Women’s narratives during the acute phase of their myocardial infarction
Aim. The purpose of this study was to illuminate the meaning of lived experiences during the acute phase of an acute myocardial infarction (AMI).
Method. Ten women (< 60 years old) afflicted with AMI narrated their experiences during their stay in the coronary care unit (CCU). The interview texts were interpreted using a method with a phenomenological hermeneutic approach, inspired by the philosophy of Ricoeur. The text was divided into meaning units that were condensed and abstracted. Three themes were then extracted from the text.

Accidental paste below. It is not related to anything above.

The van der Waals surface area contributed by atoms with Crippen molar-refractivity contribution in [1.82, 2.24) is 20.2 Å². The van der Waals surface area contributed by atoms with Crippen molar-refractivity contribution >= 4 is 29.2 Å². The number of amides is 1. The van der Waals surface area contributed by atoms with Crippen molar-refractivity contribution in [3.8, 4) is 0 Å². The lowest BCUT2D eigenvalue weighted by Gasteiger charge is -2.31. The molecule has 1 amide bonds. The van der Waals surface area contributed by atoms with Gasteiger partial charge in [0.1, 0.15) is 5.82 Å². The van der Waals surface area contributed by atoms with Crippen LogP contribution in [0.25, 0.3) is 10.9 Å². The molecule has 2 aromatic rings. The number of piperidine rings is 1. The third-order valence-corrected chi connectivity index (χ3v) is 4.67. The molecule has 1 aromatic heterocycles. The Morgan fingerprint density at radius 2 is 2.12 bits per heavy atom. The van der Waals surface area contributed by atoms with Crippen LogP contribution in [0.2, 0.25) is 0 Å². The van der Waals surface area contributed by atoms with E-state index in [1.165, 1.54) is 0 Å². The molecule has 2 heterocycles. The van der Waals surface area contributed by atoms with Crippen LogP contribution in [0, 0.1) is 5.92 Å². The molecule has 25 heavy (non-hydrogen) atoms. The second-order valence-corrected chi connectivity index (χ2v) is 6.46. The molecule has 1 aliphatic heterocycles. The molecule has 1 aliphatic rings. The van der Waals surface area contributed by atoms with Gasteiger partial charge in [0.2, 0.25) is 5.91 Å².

Findings. One theme was ‘oneself as vulnerable’ with the subthemes: ‘the feeling of being dependent upon others’, ‘the feeling of being insulted’ and ‘the feeling of being a troublesome person’. Another theme was ‘oneself as distanced’, with the subthemes: ‘not facing the reality’, ‘captive in an unreal situation’, and ‘inhibition out of concern for others’. The last theme was: ‘oneself as making sense’ with the subthemes: ‘acquirement of some insight’ and ‘discovery of a new meaning with life’.
Conclusion. The reported comprehensive understanding revealed the phenomena guilt and shame. These, in combination with the experience of being in an unreal situation and the withholding of feelings may have led to a deterioration of communication. It seems that relatives and the staff at CCU were not allowed to share the burden of being afflicted with an AMI.